Sheepshead minnow

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Sheepshead minnow
Cyprinodon variegatus variegatus.jpg
Sheepshead minnow
Scientific classification
Kingdom: Animalia
Phylum: Chordata
Class: Actinopterygii
Order: Cyprinodontiformes
Family: Cyprinodontidae
Genus: Cyprinodon
Species: C. variegatus
Subspecies: C. v. variegatus
Trinomial name
Cyprinodon variegatus variegatus
Lacépède, 1803[2]
Synonyms[2]
  • Cyprinodon ellipsoidea (Lesueur, 1821)
  • Cyprinodon gibbosus Baird & Girard, 1853
  • Cyprinodon rhomboidalis (Valenciennes, 1821)
  • Cyprinodon variegatus Lacepède, 1803
  • Cyprinus variegatus Bosc, 1803
  • Lebia ellipsoidea Lesueur, 1821
  • Lebias rhomboidalis Valenciennes, 1821

The sheepshead minnow or sheepshead pupfish (Cyprinodon variegatus variegatus) is a subspecies of ray-finned fish in the family Cyprinodontidae, the pupfishes. It is found in salt marsh and estuary environments and is native to the eastern coasts of North and Central America.

Description[edit]

The sheepshead minnow is a deep-bodied fish growing to a length of up to 75 mm (3 in) though a more normal length is 30 mm (1.2 in).[3] It is nearly half as deep as it is long, excluding its tail. It is laterally compressed with flat sides, an arched back and a small head with a flattened top. The small mouth is at the end of the snout and the teeth are large and wedge-shaped with three cusps. The pectoral fins are large and extend past the origins of the small pelvic fins. The origin of the anal fin hardly overlaps the trailing edge of the dorsal fin. The caudal peduncle is thick and the caudal fin is truncated and square-ended. The arrangement of the fins, the deep body and the tri-cuspid teeth help to distinguish this fish from the mummichog (Fundulus heteroclitus), which is found in the same habitats. The body is covered by large, circular scales, the ones on the cheeks and the top of the head and a single scale just above the pectoral fin being the largest. The male is generally larger and more deep-bodied than the female, with larger dorsal, pelvic and anal fins.[4]

The color of the sheepshead minnow is olive green above and yellowish below. Juveniles have irregular transverse dark bars and the females keep these as they mature, while the males lose theirs. The dorsal fin is dark while the pectoral, pelvic and anal fins are orange. During the breeding season the male becomes very colorful with steel blue upper parts in front of the dorsal fin, lustrous green upper parts behind and deep salmon-pink underparts.[4]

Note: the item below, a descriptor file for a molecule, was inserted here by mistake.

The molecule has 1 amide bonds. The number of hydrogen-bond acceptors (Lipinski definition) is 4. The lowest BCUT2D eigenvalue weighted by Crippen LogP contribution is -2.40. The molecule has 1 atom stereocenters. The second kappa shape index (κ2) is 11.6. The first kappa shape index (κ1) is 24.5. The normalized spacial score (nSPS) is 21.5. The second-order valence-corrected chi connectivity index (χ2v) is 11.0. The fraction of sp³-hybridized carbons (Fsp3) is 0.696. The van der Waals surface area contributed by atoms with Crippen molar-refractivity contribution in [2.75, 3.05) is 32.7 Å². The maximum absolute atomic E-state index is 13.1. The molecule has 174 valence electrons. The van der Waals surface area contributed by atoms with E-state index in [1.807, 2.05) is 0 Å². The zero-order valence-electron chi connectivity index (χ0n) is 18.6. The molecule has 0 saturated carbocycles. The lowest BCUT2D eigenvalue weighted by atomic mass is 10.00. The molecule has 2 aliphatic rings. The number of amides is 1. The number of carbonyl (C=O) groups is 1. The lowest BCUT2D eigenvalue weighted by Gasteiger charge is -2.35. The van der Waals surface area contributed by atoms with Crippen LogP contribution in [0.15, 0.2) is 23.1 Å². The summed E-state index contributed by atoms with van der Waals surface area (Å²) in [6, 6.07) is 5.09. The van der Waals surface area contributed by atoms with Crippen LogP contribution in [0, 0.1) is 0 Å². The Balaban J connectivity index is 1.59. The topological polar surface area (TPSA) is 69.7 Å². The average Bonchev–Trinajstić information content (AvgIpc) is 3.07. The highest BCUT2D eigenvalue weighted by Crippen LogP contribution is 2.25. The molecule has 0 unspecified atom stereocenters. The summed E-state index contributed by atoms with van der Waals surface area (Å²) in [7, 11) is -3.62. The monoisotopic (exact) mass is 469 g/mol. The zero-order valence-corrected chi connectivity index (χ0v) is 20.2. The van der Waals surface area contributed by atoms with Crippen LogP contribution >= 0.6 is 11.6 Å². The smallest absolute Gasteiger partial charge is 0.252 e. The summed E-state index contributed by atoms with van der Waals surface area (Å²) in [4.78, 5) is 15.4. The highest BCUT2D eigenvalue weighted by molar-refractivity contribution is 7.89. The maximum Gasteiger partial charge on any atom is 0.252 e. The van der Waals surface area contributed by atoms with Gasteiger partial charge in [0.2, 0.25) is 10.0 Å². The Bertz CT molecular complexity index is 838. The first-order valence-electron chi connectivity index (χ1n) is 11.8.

Distribution and habitat[edit]

The sheepshead minnow is native to the eastern coast of the United States. Its range extends from Cape Cod southwards to the Yucatan peninsula in Mexico, also the West Indies. It is found in brackish water in bays, inlets, lagoons, saltmarshes and similar locations with little wave action and sandy or muddy bottoms.[1] It is tolerant of wide variations in salinity and is also found in hypersaline conditions.[3]

Behavior[edit]

The sheepshead minnow is an omnivore, eating both animal and vegetable matter. Its diet mainly consists of detritus, microalgae, crustacean larvae and other small invertebrates.[3] It is aggressive and will attack fish larger than itself, slashing its prey with its sharp teeth and devouring it when it is subdued. Breeding takes place in shallow water between April and September, the males competing fiercely for the females. A few eggs are spawned at a time, and these are fertilised by the males which grasp the females with their fins. The eggs clump together and sink to the seabed, connected by sticky threads. They hatch after five or six days.[4] During the winter, this fish burrows into the soft substrate and remains dormant.[5]

Uses[edit]

The sheepshead minnow is commonly kept as an aquarium fish. It is easy to breed in captivity and is used as a forage fish in mariculture.[3]

Status[edit]

The sheepshead minnow has a wide range and a large total population, divided up into a number of subpopulations. The total number of individuals seems stable and no particular threats to the fish have been identified, so the IUCN has listed it as being of "Least concern".[1]

References[edit]

  1. ^ a b c NatureServe (2013). "Cyprinodon variegatus". IUCN Red List of Threatened Species. Version 2013.2. International Union for Conservation of Nature. Retrieved 2014-02-17. 
  2. ^ a b Bailly, Nicholas (2014). "Cyprinodon variegatus variegatus Lacepède, 1803". World Register of Marine Species. Retrieved 2014-02-17. 
  3. ^ a b c d Froese, Rainer and Pauly, Daniel, eds. (2011). "Cyprinodon variegatus" in FishBase. April 2011 version.
  4. ^ a b c "Sheepshead minnow Cyprinodon variegatus Lacépède 1803". Fishes of the Gulf of Maine: The mummichogs or killifishes: Family Poeciliidae. Fish and Wildlife Services. Retrieved 2014-02-17. 
  5. ^ "Sheepshead Minnow (Cyprinodon variegatus)". The Uncommon Guide to Common Life on Narragansett Bay. 1998. Retrieved 2014-02-17.